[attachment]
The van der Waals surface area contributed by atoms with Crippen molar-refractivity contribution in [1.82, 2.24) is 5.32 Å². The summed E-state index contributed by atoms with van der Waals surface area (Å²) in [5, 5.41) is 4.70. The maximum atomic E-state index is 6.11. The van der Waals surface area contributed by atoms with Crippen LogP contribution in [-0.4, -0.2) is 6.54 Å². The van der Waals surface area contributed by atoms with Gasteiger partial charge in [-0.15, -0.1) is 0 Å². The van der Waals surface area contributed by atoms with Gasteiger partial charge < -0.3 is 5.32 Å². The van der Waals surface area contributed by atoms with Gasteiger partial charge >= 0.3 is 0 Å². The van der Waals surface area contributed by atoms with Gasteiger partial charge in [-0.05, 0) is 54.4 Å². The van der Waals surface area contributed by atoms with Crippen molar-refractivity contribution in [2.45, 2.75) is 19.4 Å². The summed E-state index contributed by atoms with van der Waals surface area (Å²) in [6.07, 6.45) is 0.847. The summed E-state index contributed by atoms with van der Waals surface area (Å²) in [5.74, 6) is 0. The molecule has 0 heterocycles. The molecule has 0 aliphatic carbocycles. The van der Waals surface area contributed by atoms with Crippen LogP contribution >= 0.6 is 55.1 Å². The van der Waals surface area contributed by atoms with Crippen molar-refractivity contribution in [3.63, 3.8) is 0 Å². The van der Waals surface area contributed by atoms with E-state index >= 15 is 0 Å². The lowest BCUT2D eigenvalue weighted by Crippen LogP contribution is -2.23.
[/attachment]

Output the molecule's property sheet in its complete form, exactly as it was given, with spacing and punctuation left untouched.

The van der Waals surface area contributed by atoms with Crippen molar-refractivity contribution in [1.82, 2.24) is 5.32 Å². The summed E-state index contributed by atoms with van der Waals surface area (Å²) in [5, 5.41) is 4.70. The maximum atomic E-state index is 6.11. The van der Waals surface area contributed by atoms with Crippen LogP contribution in [-0.4, -0.2) is 6.54 Å². The van der Waals surface area contributed by atoms with Gasteiger partial charge in [-0.15, -0.1) is 0 Å². The van der Waals surface area contributed by atoms with Gasteiger partial charge < -0.3 is 5.32 Å². The van der Waals surface area contributed by atoms with Gasteiger partial charge >= 0.3 is 0 Å². The van der Waals surface area contributed by atoms with Gasteiger partial charge in [-0.05, 0) is 54.4 Å². The van der Waals surface area contributed by atoms with Crippen molar-refractivity contribution in [2.45, 2.75) is 19.4 Å². The summed E-state index contributed by atoms with van der Waals surface area (Å²) in [6.07, 6.45) is 0.847. The summed E-state index contributed by atoms with van der Waals surface area (Å²) in [5.74, 6) is 0. The molecule has 0 heterocycles. The molecule has 0 aliphatic carbocycles. The van der Waals surface area contributed by atoms with Crippen LogP contribution >= 0.6 is 55.1 Å². The van der Waals surface area contributed by atoms with Crippen molar-refractivity contribution in [3.63, 3.8) is 0 Å². The van der Waals surface area contributed by atoms with E-state index >= 15 is 0 Å². The lowest BCUT2D eigenvalue weighted by Crippen LogP contribution is -2.23.